The first mention of the church dates back to 1376, but no further details of its origin have survived. According to later information, the church was taken over by Protestants in the 16th century, but in 1654 it was reclaimed by the Catholics. In 1838, the wooden steeple was dismantled and replaced with a masonry one. In 1888, the base and floor finishes were added, and in 1915–16 the church underwent a comprehensive renovation.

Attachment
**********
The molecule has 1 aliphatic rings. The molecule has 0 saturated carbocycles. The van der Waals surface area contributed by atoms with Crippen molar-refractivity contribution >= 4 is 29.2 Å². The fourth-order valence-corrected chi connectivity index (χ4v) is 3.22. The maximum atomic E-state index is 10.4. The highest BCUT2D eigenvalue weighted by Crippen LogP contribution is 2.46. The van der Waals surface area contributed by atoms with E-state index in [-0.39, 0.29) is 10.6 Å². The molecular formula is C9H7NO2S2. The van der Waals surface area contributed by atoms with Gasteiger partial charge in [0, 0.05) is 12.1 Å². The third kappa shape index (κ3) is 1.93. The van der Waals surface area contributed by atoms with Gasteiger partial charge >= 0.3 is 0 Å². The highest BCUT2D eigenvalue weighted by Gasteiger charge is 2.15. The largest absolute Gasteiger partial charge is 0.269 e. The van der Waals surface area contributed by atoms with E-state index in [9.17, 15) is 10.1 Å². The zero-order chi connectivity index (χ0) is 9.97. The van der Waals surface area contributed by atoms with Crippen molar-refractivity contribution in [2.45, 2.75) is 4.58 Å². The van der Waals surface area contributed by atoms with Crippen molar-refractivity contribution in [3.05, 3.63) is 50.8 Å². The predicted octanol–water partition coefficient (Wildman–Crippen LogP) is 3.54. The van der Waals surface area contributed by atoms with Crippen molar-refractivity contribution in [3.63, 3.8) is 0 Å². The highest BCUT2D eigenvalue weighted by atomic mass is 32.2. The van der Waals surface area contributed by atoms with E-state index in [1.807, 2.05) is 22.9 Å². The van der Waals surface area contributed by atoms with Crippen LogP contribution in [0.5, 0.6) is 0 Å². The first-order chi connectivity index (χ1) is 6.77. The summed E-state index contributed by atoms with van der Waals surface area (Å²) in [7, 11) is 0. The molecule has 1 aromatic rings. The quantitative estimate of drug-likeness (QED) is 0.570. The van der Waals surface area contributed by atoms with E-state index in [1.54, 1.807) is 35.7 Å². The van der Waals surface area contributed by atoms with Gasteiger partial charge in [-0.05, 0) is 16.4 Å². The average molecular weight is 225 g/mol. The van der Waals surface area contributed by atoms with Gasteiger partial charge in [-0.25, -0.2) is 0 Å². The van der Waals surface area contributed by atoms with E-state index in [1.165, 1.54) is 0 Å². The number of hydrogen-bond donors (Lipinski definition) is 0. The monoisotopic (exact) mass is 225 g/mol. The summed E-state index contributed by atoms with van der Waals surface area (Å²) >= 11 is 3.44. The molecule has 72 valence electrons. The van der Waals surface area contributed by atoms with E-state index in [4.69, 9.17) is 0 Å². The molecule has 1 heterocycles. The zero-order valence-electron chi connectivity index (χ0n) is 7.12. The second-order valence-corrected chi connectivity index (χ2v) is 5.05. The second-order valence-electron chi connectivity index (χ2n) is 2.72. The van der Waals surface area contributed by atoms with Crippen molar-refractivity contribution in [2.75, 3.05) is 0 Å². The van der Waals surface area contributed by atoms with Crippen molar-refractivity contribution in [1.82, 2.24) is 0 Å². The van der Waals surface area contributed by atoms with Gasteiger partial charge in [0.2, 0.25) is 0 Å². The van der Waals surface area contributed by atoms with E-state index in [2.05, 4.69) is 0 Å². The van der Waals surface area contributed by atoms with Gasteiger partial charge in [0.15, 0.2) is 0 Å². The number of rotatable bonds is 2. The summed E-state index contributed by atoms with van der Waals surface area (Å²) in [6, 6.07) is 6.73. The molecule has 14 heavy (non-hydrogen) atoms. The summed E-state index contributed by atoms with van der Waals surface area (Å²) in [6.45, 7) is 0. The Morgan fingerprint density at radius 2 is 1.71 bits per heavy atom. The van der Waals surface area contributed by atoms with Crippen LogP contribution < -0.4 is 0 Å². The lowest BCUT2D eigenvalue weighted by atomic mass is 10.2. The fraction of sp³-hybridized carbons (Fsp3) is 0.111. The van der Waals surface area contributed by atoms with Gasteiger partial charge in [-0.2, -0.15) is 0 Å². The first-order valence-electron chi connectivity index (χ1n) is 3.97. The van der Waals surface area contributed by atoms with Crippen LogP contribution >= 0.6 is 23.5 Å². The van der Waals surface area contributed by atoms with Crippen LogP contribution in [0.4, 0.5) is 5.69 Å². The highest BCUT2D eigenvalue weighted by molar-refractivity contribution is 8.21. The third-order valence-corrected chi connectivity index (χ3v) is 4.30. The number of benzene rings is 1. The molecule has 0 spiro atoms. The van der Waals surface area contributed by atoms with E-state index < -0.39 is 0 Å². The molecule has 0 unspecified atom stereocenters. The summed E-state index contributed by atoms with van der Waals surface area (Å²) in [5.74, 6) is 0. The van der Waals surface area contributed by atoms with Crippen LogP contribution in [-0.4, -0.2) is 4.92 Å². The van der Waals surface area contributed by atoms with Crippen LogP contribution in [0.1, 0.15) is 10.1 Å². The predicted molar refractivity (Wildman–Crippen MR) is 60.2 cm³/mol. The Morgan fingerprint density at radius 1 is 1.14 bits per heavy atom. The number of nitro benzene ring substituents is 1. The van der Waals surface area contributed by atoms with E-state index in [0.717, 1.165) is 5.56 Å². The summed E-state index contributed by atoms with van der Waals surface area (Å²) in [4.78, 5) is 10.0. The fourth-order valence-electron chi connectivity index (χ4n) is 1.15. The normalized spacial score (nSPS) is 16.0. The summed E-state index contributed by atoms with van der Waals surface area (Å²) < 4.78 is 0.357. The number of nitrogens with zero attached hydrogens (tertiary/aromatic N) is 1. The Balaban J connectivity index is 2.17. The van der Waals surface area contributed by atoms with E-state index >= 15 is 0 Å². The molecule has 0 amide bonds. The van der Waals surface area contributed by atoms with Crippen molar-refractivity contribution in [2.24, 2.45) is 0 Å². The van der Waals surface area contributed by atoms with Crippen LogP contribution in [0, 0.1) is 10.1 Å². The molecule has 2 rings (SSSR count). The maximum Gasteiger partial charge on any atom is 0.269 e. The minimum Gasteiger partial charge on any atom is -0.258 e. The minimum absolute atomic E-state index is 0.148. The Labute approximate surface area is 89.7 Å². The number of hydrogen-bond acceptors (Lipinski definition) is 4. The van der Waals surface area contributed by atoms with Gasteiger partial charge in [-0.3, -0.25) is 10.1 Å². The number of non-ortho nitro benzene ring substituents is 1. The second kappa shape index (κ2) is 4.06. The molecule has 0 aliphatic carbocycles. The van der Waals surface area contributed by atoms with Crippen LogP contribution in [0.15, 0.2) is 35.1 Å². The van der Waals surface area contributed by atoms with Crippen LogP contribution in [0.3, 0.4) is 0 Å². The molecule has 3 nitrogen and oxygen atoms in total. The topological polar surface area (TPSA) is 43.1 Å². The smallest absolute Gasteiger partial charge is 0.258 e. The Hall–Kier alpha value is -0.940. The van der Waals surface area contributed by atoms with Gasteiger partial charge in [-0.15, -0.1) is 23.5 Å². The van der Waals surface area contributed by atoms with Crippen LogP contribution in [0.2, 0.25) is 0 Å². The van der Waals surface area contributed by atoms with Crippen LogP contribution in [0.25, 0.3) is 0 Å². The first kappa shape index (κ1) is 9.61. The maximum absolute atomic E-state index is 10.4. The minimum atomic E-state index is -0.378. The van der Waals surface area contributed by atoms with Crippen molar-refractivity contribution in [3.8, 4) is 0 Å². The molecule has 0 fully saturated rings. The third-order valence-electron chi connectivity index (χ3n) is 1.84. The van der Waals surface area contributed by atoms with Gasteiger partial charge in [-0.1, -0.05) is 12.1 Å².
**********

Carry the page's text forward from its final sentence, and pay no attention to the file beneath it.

Most of the valuable furnishings were lost in the fire which devastated the church in 1991. The most important interior elements included an early 17th-century pulpit with a sculpture of the Good Shepherd on the canopy, and a mid-18th-century font shaped like a kneeling cherub carrying a goblet. There is also an interesting gallery with a Baroque pipe organ casing, and an 18th-century candelabra. Inside the church, you can also see the tombstone of Eva Poser, funded in 1611 by her son, Daniel Poser. The tombstone features a relief of Eva Poser and four cartouches. In front of the church, there are statues of the Holy Mother and St Joseph.